Tuesday, May 31, 2016
Me? I'm proud to be known as An Angry-Ass Black Woman, and I'm just as proud to say that I served five years in the United States Navy.
And Memorial Day means as much to Blacks in the United States as to any race here. In fact, the very first gathering to honor fallen soldiers was organized by Blacks.
It was in 1865, the year after the Civil War had ended. Ten thousand people, mainly Black people, gathered to pay homage to Union soldiers who had died fighting to keep the United States as one nation -- and, in doing so, rid the country of slavery.
During the wa r captured Union soldiers were held at the Washington Race Course and Jockey Club, which had been turned into a Confederate prison camp. Two-hundred and fifty-seven soldiers died in captivity, and were buried there in a mass grave.
In April 1865, Blacks living in Charleston, along with a few white teachers and missionaries undertook the task of digging fresh graves for each individual soldier, and transferred their bodies, one-by-one, to their new resting places. They built a fence around the site, then constructed an arch with the inscription "Martyrs of the Race Course."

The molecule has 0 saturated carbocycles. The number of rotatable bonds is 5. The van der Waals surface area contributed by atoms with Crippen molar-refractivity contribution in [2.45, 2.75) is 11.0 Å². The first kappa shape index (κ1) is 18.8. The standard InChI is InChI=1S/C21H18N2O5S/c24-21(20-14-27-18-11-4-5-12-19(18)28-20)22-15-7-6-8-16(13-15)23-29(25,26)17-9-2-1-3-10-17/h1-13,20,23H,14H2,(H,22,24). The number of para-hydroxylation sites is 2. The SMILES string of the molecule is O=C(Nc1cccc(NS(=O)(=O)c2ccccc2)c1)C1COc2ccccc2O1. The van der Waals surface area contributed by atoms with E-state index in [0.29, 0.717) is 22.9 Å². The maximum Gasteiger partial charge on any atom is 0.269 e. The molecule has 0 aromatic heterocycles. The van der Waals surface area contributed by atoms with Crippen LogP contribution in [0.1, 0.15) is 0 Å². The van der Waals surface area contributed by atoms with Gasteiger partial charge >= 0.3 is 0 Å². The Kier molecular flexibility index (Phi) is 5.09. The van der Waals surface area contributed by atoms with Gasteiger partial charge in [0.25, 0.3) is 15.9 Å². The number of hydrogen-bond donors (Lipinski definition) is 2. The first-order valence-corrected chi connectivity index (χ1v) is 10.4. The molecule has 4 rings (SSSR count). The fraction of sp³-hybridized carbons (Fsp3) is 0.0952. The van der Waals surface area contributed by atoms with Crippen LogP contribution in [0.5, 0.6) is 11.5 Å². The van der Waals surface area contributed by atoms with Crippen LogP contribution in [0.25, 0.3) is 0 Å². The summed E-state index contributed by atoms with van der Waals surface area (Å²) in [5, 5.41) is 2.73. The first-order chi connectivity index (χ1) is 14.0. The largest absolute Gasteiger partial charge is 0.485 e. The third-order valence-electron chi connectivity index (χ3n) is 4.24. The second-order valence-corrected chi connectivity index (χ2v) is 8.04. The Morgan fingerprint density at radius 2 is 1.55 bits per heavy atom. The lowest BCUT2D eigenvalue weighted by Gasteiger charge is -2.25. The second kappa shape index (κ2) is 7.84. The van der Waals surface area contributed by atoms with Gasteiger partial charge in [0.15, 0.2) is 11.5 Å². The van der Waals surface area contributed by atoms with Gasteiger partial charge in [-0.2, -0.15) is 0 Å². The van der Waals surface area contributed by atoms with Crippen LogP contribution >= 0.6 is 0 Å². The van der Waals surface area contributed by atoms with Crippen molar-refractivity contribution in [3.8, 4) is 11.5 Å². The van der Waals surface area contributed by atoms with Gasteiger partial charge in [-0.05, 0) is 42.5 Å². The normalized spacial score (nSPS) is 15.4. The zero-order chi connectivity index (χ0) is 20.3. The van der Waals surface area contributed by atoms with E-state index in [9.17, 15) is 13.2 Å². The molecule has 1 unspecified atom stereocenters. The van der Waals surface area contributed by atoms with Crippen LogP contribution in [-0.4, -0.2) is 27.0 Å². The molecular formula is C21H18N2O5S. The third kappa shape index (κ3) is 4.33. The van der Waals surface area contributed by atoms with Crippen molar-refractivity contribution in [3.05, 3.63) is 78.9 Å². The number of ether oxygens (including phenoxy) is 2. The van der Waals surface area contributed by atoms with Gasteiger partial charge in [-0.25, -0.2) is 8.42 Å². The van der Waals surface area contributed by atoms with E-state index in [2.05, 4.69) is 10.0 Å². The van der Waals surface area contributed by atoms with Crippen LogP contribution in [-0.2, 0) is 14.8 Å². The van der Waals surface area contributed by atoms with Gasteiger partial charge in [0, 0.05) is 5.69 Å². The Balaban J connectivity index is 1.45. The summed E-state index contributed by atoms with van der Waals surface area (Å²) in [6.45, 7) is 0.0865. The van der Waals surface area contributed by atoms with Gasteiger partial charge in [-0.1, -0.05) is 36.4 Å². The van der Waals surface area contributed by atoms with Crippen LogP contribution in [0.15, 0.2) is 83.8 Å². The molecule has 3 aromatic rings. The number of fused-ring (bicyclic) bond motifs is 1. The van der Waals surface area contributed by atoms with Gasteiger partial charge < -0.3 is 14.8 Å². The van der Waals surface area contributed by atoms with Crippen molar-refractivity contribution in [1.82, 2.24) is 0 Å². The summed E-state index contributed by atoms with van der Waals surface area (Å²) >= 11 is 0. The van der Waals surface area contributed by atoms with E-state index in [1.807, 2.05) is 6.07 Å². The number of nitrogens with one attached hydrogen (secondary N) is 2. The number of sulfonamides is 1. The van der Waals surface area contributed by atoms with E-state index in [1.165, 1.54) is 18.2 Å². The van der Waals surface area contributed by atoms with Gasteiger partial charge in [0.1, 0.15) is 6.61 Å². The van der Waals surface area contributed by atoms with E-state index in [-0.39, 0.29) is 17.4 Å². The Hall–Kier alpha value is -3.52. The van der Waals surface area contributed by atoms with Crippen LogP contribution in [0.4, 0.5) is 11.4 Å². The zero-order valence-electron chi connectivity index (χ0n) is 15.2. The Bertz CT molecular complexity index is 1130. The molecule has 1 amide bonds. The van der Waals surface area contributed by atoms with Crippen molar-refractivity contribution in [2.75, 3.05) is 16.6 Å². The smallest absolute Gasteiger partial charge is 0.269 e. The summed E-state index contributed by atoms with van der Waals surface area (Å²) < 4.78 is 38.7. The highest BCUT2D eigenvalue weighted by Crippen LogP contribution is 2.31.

On May 1st, 10,000 paid tribute to the newly re-buried dead. Three thousand led the procession singing John Brown's Body and the Star-Spangled Banner, they were followed by women carrying flowers, wreaths, and crosses. Behind them came the men and Union soldiers. By the time the procession was finished almost the entire site was covered with rose petals.
Both local and national newspapers covered the event -- which was called "Decoration Day" -- including the New York Tribune.
Other cities in both the North and South have claimed to be the first to celebrate Decoration Day, but none of the claims -- that can be verified by newspaper or other published mention -- can be substantiated. It wasn't until the late 1990s that David Blight, a Yale professor, uncovered archives in Charleston that verfied the existence of this early celebration.
In 1868, Major General John A. Logan actually called for Decoration Day to be recognized as a national holiday, and proposed that it be celebrated on May 30th -- the thinking that there would more flowers in bloom at that time. It wasn't until 1967, though, that it officially became a federal holiday.
So there you have it . . . May 1, 1865. Charleston, South Carolina . . . the first organized celebration of what would become Memorial Day was started by grateful newly-freed Blacks.
Don't you just love a teaching moment?